While Tony Blair insists the police need new powers to hold terrorism suspects for up to 90 days without charge, he is facing a looming legislative defeat and he might have to settle for a shorter detention period. Tom Rivers says the prime minister also talked about and Iraq and Iran in his wide-ranging monthly news conference.
Currently, terrorist suspects can be held for 14 days in Britain. After that time, they must be either charged or released.
Police authorities have requested from Tony Blair, a change in the current law that would allow them much more time to question those in detention. And the prime minister accepts their argument.
"I believe they have put forward a compelling case making it crystal clear that the need for a maximum of 90 days to hold suspects prior to charge is necessary. Why? To track complex trails of evidence through highly coded computer records," he explained. "To piece together terrorist networks spanning continents, languages, dialects. To break through the cover provided by false identities and to secure and analyze sites requiring often the most extensive forensic examination."
But the issue has sparked an intense debate pitting on the one hand, toughened security powers against long-held civil liberties. Mr. Blair sees it this way.
"Of course their liberties are important but so are the liberties of the people who may be victims of a terrorist attack. What about their most basic civil liberty? The right to life," he asked.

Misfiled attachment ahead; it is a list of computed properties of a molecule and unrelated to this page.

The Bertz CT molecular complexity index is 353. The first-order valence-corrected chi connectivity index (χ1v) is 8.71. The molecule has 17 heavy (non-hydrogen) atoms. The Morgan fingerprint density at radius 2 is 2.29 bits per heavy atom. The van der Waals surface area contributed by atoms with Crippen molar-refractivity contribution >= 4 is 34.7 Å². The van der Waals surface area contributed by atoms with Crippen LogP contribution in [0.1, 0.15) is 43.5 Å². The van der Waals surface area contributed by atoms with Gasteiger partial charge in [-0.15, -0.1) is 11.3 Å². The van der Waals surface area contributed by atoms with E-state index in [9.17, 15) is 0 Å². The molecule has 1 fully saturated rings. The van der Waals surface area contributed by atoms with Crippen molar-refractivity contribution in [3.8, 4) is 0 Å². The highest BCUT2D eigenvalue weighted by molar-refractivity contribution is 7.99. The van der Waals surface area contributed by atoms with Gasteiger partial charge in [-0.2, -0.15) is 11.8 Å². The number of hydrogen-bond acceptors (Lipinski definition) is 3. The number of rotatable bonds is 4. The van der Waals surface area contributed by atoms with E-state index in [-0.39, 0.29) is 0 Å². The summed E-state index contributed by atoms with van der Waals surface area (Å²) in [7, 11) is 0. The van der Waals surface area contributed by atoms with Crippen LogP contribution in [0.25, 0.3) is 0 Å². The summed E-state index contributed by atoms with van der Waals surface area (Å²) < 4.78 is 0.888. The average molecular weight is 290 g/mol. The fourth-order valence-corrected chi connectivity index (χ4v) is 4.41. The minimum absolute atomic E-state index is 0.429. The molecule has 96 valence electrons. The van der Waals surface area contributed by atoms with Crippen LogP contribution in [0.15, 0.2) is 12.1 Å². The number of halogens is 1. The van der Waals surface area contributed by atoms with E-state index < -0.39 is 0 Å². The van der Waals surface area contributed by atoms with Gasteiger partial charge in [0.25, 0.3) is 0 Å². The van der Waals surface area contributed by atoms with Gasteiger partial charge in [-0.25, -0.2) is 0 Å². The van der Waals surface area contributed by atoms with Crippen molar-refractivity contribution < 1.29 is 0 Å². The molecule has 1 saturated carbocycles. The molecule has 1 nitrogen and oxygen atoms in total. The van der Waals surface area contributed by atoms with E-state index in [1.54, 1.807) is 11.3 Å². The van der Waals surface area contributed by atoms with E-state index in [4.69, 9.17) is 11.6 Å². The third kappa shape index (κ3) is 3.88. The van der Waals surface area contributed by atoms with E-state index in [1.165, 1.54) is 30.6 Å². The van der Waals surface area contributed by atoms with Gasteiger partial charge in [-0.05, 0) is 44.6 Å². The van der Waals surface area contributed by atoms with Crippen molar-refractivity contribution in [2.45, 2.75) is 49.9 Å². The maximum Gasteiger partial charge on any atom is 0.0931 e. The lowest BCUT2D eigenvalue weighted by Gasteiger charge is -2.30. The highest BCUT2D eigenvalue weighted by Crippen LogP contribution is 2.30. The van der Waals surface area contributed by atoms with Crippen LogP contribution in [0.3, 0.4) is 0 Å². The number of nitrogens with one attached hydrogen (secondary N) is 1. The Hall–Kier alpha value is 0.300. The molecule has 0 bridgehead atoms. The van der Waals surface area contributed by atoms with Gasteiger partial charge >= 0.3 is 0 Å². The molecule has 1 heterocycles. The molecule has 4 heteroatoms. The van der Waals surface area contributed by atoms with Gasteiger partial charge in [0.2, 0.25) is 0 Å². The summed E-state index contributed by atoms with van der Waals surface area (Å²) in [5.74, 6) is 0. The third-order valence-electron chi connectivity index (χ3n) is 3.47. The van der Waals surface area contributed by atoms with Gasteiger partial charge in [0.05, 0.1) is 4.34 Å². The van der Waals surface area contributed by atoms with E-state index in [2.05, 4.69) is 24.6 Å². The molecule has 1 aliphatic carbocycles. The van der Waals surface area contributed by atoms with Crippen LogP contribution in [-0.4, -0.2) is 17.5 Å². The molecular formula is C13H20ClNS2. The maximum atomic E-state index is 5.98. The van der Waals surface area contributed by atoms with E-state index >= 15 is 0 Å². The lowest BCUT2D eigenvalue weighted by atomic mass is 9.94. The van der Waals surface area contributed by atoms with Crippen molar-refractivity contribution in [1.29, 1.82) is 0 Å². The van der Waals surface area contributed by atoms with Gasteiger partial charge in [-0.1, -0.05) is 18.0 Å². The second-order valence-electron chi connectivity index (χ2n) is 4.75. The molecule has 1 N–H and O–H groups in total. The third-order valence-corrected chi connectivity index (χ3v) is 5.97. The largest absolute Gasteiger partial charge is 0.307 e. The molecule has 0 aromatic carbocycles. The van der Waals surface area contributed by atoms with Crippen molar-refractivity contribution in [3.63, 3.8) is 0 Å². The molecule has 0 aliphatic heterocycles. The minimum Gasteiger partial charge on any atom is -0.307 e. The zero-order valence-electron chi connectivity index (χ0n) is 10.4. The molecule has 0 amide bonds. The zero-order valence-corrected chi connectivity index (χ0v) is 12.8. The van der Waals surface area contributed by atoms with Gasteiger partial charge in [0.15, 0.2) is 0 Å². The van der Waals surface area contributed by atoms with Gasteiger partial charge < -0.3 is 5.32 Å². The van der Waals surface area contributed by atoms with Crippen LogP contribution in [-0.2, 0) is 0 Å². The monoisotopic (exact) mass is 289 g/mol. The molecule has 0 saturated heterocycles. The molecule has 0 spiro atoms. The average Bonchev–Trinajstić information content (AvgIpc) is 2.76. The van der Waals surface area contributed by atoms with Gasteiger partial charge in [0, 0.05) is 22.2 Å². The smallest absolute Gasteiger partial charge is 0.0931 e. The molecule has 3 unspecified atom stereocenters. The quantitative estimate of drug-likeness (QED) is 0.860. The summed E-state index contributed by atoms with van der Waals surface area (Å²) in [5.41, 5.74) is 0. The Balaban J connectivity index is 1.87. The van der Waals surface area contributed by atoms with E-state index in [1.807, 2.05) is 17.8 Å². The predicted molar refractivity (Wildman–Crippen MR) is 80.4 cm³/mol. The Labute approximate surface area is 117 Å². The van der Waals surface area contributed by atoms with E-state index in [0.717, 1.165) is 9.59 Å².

Most opposition politicians and some in his ruling Labor Party do not agree. That means, as the prime minister concedes, he does not have enough votes to push the measure through. During the next few days, the most likely outcome will be a compromise that would extend the current number of custody days, but short of the 90 Mr. Blair wants.
The British leader was also asked about the charge being levied by his former ambassador to Washington, Christopher Meyer. In excerpts from his new book published in the Guardian newspaper, Mr. Meyer says Tony Blair repeatedly failed to use his influence over President Bush to slow down the push to war in Iraq.
At the news conference, the prime minister answered this way.
"I have nothing to say at all. I mean except to say, as I did on a previous occasion of someone's book, that I am not getting into book promotion myself," said Mr. Blair.
The topic of Iran also came up and Mr. Blair again claimed that Tehran is standing in the way of progress in the region.
"We know Iran supports terrorism around the Middle East and it should stop it. Until it stops it, there will be a deep dismay about the Iranian regime right around the world, and they have just got to accept that, and what they do with this terrorism is that they prevent political progress being made whether it is in the Middle East or elsewhere," noted Mr. Blair.
Last week, the British leader sent out the mixed message that while military action against Iran is not being considered, the international community would not, as he said, stand for continued breaches of Tehran's obligations.